In this same week I followed, from some distance, the ridiculous debate in the Netherlands that became ever more extreme and even became an issue  for the United Nations. It was about the question whether Black Pete has to be eliminated from the St. Nicolas-feast. It was argued by some that this black person is a painful memory of an atrociously racist past. It can no longer be tolerated, so it was said, that in our twenty-first century a black fellow human being is cast in the role of a slave for a white man. Well, my appreciation for the United Nations had not been increased this past week. Does this organization not have any greater priorities?

I have tried to imagine what it means for an African, or someone from Surinam or the Antilles, to suddenly see a St. Nicolas and his back associates speed through the Dutch streets. Does this cause severe traumatic thoughts about ancestors who were sold on slave markets and then had to work for the rest of their lives on a plantation? It seems a bit exaggerated to me. When I (many years ago) regularly served as a St. Nicolas, and accompanied by two Black Petes and riding on a white horse, visited the local elementary school and the homes of sick children, it never occurred to me (or, I think, to anyone else) that I was guilty of reinforcing racist ideas in these tender souls.

In any case, if there are people who feel offended by the Black Pete tradition, I feel I have also reason to feel highly upset. As a member of the clergy I could feel utterly frustrated when I see how someone is dressed up as a Catholic colleague and treated as an object of derision. And, let’s be a little consistent: If Black Pete is a problem then we should also include Father Christmas in the discussion. For it could be argued that the figure of Father Christmas is highly offensive to elderly, bearded and obese men. Strange, that the UN does not feel it ought to be concerned about their plight.


My conclusion? If you have a chance, pay a visit to Antwerp and experience the impressive visual message of Kerry James Marshall. But ignore this nonsense about Black Pete hat is really about nothing.

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I do not know of anyone with a shorter family name than the current executive secretary of the General Conference of Seventh-day Adventists. I am referring to dr. Ng, who, as is the tradition, poured a flood of statistical data over the delegates to the  Autumn Council who have held there annual meetings in the past few days.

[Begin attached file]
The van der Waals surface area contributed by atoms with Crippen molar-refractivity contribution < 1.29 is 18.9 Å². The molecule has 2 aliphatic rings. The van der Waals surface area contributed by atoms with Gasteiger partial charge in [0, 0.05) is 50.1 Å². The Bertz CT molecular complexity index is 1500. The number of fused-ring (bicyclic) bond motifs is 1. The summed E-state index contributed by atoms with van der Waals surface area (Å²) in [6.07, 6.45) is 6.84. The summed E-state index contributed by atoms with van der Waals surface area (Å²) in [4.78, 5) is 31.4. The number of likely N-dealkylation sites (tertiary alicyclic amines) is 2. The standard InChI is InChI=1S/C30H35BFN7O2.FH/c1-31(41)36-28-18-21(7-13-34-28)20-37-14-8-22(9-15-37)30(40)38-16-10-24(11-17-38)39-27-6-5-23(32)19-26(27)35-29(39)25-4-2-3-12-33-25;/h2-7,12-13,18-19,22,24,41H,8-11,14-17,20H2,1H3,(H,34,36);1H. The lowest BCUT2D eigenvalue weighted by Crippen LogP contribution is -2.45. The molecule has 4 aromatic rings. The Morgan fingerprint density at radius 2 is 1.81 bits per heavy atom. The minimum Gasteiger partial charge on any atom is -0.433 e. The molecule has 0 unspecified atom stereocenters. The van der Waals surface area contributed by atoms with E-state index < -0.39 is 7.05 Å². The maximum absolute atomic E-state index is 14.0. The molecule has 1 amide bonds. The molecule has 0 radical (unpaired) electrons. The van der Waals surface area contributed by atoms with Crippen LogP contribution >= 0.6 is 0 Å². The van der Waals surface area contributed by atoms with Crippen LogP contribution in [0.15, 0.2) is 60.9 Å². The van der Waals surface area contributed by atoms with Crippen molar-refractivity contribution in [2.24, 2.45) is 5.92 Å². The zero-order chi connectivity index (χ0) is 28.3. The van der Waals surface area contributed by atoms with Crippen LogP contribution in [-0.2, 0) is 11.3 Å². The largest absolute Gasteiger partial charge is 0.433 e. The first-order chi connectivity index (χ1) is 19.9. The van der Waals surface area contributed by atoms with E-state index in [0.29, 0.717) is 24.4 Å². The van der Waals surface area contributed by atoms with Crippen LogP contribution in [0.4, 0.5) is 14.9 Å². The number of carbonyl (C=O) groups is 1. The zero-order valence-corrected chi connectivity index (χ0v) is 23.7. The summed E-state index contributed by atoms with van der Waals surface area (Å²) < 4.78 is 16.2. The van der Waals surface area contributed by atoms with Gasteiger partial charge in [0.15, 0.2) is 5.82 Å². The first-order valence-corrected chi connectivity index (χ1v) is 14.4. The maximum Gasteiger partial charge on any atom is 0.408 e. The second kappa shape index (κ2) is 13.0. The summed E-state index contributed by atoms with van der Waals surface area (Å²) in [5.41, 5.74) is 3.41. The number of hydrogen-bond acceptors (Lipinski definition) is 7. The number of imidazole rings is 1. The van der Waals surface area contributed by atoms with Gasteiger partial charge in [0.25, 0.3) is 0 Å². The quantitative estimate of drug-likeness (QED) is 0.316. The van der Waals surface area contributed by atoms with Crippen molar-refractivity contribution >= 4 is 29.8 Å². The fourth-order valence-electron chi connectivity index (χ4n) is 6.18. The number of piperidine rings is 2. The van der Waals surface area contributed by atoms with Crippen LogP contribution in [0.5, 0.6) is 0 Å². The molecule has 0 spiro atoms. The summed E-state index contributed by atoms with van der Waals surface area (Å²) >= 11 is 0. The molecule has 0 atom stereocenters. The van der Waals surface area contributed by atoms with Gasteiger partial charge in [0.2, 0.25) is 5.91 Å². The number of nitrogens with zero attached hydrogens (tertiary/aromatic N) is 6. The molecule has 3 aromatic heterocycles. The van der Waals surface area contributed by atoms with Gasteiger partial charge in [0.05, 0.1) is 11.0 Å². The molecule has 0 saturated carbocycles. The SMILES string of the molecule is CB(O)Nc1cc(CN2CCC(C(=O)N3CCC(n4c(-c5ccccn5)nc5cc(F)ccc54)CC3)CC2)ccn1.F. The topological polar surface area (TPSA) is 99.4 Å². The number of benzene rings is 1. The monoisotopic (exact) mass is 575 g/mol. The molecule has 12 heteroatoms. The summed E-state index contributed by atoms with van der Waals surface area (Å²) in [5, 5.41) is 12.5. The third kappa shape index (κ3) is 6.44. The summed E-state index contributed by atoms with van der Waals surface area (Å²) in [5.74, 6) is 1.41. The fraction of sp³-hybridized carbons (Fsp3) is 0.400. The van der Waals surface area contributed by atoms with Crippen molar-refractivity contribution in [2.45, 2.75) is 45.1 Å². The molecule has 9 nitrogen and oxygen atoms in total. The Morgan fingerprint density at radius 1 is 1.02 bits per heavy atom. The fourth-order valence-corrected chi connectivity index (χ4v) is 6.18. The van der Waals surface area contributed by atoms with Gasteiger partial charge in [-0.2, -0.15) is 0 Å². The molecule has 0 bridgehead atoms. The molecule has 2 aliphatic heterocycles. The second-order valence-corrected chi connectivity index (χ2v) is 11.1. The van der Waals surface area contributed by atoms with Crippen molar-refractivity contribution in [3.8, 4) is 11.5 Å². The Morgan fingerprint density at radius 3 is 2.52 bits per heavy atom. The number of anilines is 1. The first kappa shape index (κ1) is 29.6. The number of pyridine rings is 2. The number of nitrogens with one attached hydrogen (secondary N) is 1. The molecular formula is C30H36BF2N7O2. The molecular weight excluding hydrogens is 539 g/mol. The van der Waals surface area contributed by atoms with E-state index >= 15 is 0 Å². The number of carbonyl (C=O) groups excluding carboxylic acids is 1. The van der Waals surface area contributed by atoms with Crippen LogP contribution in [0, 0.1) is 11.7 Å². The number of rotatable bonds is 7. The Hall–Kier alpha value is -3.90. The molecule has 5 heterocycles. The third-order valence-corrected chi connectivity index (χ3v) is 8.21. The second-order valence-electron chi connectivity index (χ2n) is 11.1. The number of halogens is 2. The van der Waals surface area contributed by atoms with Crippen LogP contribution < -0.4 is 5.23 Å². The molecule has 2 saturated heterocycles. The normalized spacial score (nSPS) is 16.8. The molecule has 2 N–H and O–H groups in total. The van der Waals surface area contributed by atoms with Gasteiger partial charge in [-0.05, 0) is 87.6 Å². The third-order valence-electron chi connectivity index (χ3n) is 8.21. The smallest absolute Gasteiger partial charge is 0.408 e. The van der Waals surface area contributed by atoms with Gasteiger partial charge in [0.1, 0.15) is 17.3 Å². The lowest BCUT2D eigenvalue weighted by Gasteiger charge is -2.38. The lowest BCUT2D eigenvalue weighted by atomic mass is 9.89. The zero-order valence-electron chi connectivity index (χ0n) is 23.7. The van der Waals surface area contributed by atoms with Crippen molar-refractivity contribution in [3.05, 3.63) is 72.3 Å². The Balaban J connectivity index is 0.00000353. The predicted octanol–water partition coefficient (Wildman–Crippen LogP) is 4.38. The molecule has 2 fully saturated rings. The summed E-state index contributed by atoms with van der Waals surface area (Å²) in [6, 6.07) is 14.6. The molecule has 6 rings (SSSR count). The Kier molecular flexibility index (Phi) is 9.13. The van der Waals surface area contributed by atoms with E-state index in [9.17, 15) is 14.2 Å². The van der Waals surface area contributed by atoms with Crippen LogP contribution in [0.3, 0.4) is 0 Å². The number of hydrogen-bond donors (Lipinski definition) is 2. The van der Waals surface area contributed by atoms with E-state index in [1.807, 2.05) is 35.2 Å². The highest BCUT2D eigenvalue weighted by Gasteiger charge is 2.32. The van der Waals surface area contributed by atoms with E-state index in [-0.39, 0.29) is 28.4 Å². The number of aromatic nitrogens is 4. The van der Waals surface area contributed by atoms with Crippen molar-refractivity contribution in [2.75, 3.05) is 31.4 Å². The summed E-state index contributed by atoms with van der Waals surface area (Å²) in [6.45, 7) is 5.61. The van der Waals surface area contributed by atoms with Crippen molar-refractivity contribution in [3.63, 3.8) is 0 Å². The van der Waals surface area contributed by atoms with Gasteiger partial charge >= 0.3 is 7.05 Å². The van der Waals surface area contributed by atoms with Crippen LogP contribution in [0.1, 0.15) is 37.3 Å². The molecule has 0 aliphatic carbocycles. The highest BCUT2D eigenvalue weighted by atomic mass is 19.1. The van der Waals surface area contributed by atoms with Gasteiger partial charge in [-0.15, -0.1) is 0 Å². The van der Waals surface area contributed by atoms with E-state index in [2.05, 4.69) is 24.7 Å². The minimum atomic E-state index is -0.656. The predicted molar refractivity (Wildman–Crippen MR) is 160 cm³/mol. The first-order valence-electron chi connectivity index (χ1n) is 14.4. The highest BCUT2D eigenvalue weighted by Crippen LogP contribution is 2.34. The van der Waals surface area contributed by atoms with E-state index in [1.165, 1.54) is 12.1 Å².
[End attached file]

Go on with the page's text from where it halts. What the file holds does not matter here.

On the same day that I was looking at the data dr. Ng. provided, I happened to read a few chapters in the fascinating book that Amazon  delivered to my door a week or so ago: From Times Square to Timbuktu: The Post-Christian West Meets the Non-Western Church. The book is written by Wesley Granberg-Michaelson, who served for a number of years in a leading position in the Reformed Church in the US, but also had a distinguished career in the world of ecumenism.

It was remarkable to see the striking similarities between the picture that was painted by dr. Ng and what Granberg-Michaelson wrote about Christianity in general. His book explains to the reader how the center of Christianity continues to shift from the North to the South. An ever larger percentage of the Christians no longer lives in the Western world (the “North”), but is now found in the developing world (the “South”). The turning point was around 1980. Since that year the Christians in the South are more numerous than their brethren en sisters in the North. One hundred years ago 80 percent of all Christians lived in Europe and North-America. Today the percentage is only 40 percent. At the same time we note another trend: More than half of all migrants in the world is Christian! This causes the percentage of Christians in the Western world to decrease much more slowly than would have been the case if there were no large scale migration.

There was a time when almost all Seventh-day Adventists lived in the ‘North’. However, that changed a long time ago. Of the 18 million Adventists of today only about 1,2 million members live in North-America, less than half a million in Europe and only some 70.000 in Australia and New Zealand. Ng presented a list of countries where the Adventist Church is growing. These are almost all in the ‘South’. Where the church grows in the ‘North’ .or maintains its numbers, this is owed to a significant influx of Adventist immigrants.

It is not difficult to see the parallel between what happens to global Christianity and what the Adventist Church experiences. This applies, in particular, to aspects of governance. Though a major part of the ecclesiastical funds is still generated in the ‘North’, the agenda of the church is more and more determined by the ‘South’. This has significant consequences. The church is changing—in many respects in a more conservative direction. This will raise the question in the minds of many: Will the church of the future be a church where I, as someone from the ‘North’, will still feel at home?

The book by Wesley Granberg-Michaelson also made me think about another issue. It points out that only a relatively small part of global Christianityis involved in the ecumenical dialogue. One striking example: 349 (large and small) denominations are members of the World Council of Churches. But how many denominations are there in the world? Experts tell us the number is between 41.000 and 43.000. And these are certainly not all one-man operations, but some of these (of which we may never have heard the names) have many millions of members. Many of these denominations claim that they are the only true church. Seventh-day Adventists have also often claimed a unique position for themselves, and many individual Adventists today still believe their church is the only true church. I am a Seventh-day Adventists because I recognize in my church a number of important insights and activities. But to claim that my church is in all respects the only true church. . . ? After digesting the data provided by Wesley Granberg-Michaelson I will be even more hesitant with such a claim than before!